It was around this time that the corruption allegations surfaced as well. But the Tamil Nadu polity has always been comfortably numb to the concept of corruption. The hero worship which is the basis of politics in this state almost justifies it to a certain extent. But nothing justified THAT wedding! The obscenity of wealth on show during that week was probably what alienated her forever in the minds of families like mine.
In 2001 when she won, I was heartbroken. But something had changed. There was a pronounced objectivity in her actions and even a cynic like me started to believe in her intent. It was as though she suddenly realised that time was short. Most importantly, she started fitting in. Or maybe we just reconciled to her norm. Either way, my views also matured from the personal to the objective. It was becoming less about the entourage and more about the economy. We profited from the real estate boom around the IT highway, but I could also see a vision of some sort taking shape. What happened from an industrial perspective in that term was unprecedented for the state. It is also the reason why I later found humour in the so-called Gujarat story, which was a much lesser product (on most indices) compared to Jaya’s, except it was marketed better.
I admired her when she banned religious conversions in the state in 2002. I cannot think of a more decisive and rational move at the confluence of religion and politics made by an Indian leader.
I admired her for being the only politician in the south to have a consistent view on Sri Lanka throughout (pro Eelam but anti LTTE). This while I disagreed with her vehemently on the subject.
I always felt secure with her representing my state’s interests with the central government. Whether it was Kaveri or GST—no one could mess with her. No one did, until the end.
I am not a fan of welfare politics but I could see that behind the megalomania of self-branding across the canteen, pharmacy, salt and water, there was an agenda. I don’t buy into that agenda but I respected the plan. I have eaten at Amma canteen and the food was great! It is an administrative gold standard that she was able to maintain the food and the premises at such high levels of quality, even after many years. In a country of “great ideas” and “bad execution”, she was miles ahead as an administrator.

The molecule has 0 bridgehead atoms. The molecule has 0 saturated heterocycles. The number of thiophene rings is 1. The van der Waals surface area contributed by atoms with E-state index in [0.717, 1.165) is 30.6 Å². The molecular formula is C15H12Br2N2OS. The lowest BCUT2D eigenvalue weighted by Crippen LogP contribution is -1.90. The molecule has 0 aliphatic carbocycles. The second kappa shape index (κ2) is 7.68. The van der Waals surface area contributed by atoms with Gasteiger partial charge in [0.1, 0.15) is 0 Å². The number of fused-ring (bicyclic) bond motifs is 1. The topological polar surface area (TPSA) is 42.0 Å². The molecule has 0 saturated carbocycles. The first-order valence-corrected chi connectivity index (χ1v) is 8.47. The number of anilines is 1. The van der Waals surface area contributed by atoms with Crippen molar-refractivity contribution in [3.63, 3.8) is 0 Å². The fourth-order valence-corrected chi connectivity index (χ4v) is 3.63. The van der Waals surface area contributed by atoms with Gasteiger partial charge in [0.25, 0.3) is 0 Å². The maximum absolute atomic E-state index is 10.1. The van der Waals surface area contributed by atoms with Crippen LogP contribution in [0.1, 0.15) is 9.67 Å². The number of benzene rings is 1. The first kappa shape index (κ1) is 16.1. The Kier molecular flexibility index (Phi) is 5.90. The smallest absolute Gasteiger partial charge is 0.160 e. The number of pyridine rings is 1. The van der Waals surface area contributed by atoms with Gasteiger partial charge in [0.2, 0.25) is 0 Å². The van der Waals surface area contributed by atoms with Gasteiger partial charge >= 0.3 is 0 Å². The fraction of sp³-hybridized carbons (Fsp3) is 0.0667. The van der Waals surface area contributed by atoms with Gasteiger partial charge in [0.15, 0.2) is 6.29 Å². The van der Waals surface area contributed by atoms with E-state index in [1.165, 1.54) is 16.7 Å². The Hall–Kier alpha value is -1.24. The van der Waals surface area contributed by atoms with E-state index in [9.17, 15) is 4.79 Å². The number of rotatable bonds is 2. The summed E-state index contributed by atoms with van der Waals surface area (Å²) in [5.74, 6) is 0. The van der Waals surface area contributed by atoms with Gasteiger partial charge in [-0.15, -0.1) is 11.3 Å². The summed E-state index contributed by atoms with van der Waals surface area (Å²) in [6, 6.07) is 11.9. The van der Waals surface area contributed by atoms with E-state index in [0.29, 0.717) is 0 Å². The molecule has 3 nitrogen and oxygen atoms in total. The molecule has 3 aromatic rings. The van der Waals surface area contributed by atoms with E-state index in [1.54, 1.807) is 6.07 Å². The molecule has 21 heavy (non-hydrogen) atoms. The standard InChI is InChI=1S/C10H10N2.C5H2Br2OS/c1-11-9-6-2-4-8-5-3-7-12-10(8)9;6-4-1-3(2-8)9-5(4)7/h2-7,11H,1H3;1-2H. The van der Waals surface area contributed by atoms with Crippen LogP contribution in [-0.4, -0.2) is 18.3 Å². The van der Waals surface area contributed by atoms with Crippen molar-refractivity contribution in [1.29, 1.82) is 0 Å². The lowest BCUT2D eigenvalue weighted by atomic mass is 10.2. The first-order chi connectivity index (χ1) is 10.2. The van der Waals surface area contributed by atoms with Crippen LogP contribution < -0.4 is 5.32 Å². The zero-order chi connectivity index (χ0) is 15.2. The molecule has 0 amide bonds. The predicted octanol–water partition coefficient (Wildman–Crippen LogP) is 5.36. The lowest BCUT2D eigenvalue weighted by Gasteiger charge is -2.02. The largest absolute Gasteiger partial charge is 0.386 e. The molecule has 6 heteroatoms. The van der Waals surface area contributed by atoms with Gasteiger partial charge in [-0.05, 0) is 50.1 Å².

In many ways, that is the real void she has left behind. We have so few such managers left.
I hate her brand of leadership. I loathe her for creating a party and a government with no second line. Not even a spine. I find it insulting to the intelligence of the entire state. But that is also the tragedy of Jayalalithaa. This was evidently not her chosen career but one she stuck on to because of her bullheadedness—one that she handcrafted for survival. In many ironical ways, hers is the antithesis of a Tamil cinema script: A leading lady, a hero who is also her villain and an ending where she has her revenge but somehow still manages to eke out a tragedy.
I hated how she treated my city’s icons. She converted a Rs450 crore structure meant for the legislative assembly into a hospital and was threatening to shut down my favourite city library as well. Why? Because she could. Because they were created by her rival. I hate her for making my city’s street corners into filthy wine shops.
I hated her party men for what they did during the Chennai floods when hundreds of relief volunteers were forced to stamp her stickers on supplies. I hate her for never speaking about it.
I am scared by the leadership void she has created in my state. I fear for the future of my city. But as I see her last procession to the burial ground, it is a strange love that rises up to my throat. Because I know that person. I know her story. We were in this together. I know her mistakes but I also know her injuries. I know what she had to endure. All I want to do is to hug that 15-year-old girl from Church Park, before she was pushed into the tumultuous world of fame that would eventually consume her, and tell her that it will be all be OK. We will all be OK.